|Nieuport 31 circa 1919|
Design and development
Though the Nie 31 (it had been flown and subsequently abandoned well before the company changed its name to Nieuport-Delage) was technically a sesquiplane, it could equally well be described as a shoulder-wing monoplane with a small foreplane. Its immediate predecessor was the Nieuport Madon, which had an ancillary lifting surface built around the axle of its wide-track undercarriage. The Nie 31 had a narrower-track undercarriage, but the second wing extended outwards beyond the wheels, which were faired into its upper surface; this wing and the axle were joined to the lower fuselage by a pair of near vertical N-form struts.
The main plane was of low aspect ratio. In plan it had a rounded leading edge, straight trailing edge and square tips. Its roots were cut away to allow a better downward view from the cockpit. This was placed ahead of the trailing edge so the pilot looked forward over the wing; he had a faired headrest behind. The Nie 31's upper wing had ailerons but no flaps and was braced on each side by a parallel pair of aerofoil section struts stretching outwards from the bottom of the undercarriage struts. The lower wing had parallel chord and straight edges, providing a lifting surface with about 40% the area of the main plane. Both wings were fabric covered.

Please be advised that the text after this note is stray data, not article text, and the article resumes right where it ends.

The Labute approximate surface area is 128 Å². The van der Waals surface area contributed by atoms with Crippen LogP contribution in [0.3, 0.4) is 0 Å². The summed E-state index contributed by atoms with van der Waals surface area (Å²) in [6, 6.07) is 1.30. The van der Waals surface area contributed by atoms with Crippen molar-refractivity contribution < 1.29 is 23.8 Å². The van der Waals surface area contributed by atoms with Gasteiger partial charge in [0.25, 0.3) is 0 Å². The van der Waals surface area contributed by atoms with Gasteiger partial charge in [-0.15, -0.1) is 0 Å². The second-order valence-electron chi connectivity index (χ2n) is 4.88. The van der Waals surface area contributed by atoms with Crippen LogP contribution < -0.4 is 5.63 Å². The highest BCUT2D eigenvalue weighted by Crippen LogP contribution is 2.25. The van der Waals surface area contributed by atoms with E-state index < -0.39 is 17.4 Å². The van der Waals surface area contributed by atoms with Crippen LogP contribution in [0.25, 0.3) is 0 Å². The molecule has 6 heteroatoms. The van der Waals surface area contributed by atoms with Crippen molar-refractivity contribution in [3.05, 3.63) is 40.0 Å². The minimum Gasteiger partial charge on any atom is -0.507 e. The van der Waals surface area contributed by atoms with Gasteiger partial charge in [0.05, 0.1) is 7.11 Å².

The Nie 31 was powered by a 134 kW (180 hp) Le Rhone 9R nine-cylinder rotary engine, smoothly and completely cowled. It drove a two-blade propeller. The fuselage, like that of the earlier Nieuport Nie 29, was a smooth wooden monocoque shell of tulipwood, produced by winding thin spiral strips around a mould in a series of alternately handed layers and glueing them together. It tapered to the rear, where an almost delta-shaped tailplane was mounted at mid-height, carrying horn-balanced elevators. The fin was much less broad, with a straight-edged, balanced rudder extending down between the elevators below the lower fuselage, where there was a small dorsal fin.
The Nie 31 was intended to carry twin 7.7 mm (0.303 in) Vickers machine guns. A flight test programme conducted through 1919 showed that the Nie 31 had excellent performance, especially given the low engine power, but Nieuport decided not to proceed with its development.
Data from Green and Swanborough
- Crew: One
- Length: 6.60 m (21 ft 8 in)
- Wingspan: 8.60 m (28 ft 3 in)
- Height: 2.40 m (7 ft 10 in)
- Wing area: 18.0 m2 (194 sq ft)
- Empty weight: 500 kg (1,102 lb)
- Gross weight: 780 kg (1,720 lb)
- Powerplant: 1 × Le Rhone 9R nine cylinder rotary engine, 130 kW (180 hp)
- Propellers: 2-bladed fixed pitch
- Maximum speed: 230 km/h (143 mph; 124 kn)
- Endurance: 2.0 h
- Service ceiling: 6,000 m (19,685 ft) 
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